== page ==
Alongside the administration, numerous supposedly leftist faculty at Pomona College have belittled the workers’ attempts at forming an independent union, apparently unable to believe that workers are capable of organizing themselves without the leadership of decayed professors or bureaucratic outside unions. To them, we repeat the words one worker spoke to the faculty: “We’re not asking for your advice, we’re asking for your support.” At the very least, 90% of the workers have decided that this the course of action they want to take, and the only justifiable action for us to take is to respect their decisions and lend them our solidarity, not our paternalism.

It is no surprise that an elite liberal arts college supposedly committed to social responsibility responds to the organization of its workers in the same fashion as any profit-driven corporation, because that is exactly what the modern college has become through a long process of corporatization. The only structural difference remaining between college and corporation is that as ‘non-profits’ colleges need make only enough revenue to break even, a difference in scale only. The condition of the workers at Pomona College is a result of this corporatization of the college; a result of transformation of Pomona College into Pomona College, Inc.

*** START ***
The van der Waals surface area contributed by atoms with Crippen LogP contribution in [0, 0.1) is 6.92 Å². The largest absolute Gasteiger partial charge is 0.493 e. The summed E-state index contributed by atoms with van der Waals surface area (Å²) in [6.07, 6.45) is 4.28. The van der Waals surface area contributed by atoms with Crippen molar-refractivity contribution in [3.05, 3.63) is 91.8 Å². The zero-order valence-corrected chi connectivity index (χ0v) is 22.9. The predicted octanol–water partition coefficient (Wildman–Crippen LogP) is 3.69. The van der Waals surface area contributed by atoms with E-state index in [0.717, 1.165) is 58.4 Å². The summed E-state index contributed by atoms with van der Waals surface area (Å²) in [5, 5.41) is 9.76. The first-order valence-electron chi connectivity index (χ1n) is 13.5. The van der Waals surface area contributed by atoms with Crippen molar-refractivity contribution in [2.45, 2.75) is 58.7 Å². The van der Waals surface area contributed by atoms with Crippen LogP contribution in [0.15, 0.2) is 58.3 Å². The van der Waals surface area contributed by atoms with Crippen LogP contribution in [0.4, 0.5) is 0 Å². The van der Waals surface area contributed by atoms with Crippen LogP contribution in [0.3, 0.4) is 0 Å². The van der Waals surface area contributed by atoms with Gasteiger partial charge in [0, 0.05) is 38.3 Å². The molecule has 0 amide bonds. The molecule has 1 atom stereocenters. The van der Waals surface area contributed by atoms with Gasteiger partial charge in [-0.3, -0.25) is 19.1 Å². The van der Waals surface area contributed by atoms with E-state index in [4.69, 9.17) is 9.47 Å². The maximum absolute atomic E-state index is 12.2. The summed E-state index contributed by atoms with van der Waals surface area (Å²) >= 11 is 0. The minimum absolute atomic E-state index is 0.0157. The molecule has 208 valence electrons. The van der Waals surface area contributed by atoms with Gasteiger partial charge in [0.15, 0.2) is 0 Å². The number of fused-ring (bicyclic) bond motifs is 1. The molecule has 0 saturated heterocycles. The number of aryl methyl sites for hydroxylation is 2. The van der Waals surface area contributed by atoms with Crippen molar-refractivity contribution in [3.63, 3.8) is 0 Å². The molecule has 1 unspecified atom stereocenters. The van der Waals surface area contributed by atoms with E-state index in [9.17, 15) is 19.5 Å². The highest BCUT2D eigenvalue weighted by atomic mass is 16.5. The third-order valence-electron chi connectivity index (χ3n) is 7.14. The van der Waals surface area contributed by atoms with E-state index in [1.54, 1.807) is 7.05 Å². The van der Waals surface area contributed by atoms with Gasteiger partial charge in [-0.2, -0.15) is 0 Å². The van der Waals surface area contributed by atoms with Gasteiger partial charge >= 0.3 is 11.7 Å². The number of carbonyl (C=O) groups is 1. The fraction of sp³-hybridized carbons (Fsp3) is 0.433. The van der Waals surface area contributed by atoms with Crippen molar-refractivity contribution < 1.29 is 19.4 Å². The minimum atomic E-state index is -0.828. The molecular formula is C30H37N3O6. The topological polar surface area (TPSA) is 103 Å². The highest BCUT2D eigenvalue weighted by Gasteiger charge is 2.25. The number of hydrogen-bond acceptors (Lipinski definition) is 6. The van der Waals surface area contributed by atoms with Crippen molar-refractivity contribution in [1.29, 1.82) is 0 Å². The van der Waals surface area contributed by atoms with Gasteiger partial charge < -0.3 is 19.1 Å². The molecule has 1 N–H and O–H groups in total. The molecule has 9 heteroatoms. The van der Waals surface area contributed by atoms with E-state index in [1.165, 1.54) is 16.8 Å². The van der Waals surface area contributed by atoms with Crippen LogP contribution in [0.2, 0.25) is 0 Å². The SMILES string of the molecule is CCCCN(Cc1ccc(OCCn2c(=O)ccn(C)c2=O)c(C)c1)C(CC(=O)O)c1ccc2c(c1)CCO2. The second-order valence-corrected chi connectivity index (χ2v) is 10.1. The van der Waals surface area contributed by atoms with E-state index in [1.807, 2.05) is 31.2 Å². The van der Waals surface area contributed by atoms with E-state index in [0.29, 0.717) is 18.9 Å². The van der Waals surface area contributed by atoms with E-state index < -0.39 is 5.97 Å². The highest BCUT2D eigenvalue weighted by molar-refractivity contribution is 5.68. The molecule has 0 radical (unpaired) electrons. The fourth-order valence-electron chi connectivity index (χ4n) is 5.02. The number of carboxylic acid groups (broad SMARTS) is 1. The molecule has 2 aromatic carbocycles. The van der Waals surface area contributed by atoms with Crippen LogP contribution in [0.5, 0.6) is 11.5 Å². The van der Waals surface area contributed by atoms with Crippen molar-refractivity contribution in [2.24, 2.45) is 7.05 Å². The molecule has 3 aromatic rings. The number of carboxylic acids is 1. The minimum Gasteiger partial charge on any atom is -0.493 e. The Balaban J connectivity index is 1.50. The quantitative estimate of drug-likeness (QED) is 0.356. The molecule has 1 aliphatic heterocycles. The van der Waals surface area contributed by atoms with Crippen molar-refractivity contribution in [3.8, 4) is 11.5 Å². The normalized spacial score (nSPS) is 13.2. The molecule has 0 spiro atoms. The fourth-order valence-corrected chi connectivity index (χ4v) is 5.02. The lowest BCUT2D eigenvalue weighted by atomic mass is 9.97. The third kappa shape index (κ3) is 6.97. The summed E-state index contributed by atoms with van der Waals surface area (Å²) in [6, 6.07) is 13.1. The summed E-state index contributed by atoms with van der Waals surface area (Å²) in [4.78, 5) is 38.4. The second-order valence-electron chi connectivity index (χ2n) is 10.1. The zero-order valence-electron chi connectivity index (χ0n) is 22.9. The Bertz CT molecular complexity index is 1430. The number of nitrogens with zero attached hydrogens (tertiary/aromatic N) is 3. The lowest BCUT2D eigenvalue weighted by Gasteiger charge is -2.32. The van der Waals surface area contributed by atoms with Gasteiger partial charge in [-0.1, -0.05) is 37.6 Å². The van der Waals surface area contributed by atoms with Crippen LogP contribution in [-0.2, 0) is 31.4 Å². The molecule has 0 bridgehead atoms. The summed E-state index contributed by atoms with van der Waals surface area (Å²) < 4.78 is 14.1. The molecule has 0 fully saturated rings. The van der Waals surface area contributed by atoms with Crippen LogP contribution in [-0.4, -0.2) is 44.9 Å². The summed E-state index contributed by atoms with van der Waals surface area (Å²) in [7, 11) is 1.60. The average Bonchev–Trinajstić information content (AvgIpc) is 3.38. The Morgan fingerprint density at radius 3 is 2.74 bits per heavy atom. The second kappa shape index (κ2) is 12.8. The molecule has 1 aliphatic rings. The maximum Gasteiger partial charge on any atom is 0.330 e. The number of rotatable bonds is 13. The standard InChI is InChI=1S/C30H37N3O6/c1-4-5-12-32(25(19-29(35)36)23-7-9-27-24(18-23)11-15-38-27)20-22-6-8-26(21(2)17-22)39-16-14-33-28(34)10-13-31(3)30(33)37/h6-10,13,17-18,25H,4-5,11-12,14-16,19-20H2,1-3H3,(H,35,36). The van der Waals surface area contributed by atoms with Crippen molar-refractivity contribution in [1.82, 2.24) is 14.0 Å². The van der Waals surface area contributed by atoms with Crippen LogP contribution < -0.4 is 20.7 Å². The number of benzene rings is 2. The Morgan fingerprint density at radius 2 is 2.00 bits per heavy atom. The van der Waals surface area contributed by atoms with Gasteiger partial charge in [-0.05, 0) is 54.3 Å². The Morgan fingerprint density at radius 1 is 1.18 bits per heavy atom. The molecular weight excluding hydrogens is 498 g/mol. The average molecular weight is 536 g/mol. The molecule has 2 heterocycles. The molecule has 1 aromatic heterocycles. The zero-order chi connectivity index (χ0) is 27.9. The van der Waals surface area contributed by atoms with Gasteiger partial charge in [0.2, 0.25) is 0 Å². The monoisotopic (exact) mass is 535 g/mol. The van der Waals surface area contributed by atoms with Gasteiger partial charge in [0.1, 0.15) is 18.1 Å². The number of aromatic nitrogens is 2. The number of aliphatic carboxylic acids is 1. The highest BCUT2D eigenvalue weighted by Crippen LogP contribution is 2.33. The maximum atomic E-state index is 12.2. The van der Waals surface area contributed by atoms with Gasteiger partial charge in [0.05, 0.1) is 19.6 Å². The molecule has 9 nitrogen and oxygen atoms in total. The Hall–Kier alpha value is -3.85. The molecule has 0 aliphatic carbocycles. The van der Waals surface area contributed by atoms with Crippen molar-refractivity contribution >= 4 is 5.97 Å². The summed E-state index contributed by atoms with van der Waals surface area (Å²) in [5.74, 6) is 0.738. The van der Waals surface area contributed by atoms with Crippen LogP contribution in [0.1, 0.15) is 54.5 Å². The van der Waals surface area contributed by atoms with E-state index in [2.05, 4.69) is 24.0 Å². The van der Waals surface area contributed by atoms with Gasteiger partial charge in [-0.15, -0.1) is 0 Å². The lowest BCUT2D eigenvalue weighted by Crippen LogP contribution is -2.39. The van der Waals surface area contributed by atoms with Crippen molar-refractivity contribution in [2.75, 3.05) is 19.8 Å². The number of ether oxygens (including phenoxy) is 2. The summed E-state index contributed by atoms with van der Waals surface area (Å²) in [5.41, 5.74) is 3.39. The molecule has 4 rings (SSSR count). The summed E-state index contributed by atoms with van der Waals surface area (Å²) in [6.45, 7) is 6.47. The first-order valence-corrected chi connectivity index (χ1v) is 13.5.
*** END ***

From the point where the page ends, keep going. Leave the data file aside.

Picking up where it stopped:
As students at a corporate college we are now mere consumers of the education commodity. So workers are mere human capital, rather than dignified and respected members of our community. They are expected to have the same relationship with the College community as McDonalds fry cooks have with their customers. What should be a community of equals who are valued for their contributions to the collective education of everyone in our community is instead debased to a rude system of commodities, consumers, producers and exploitation.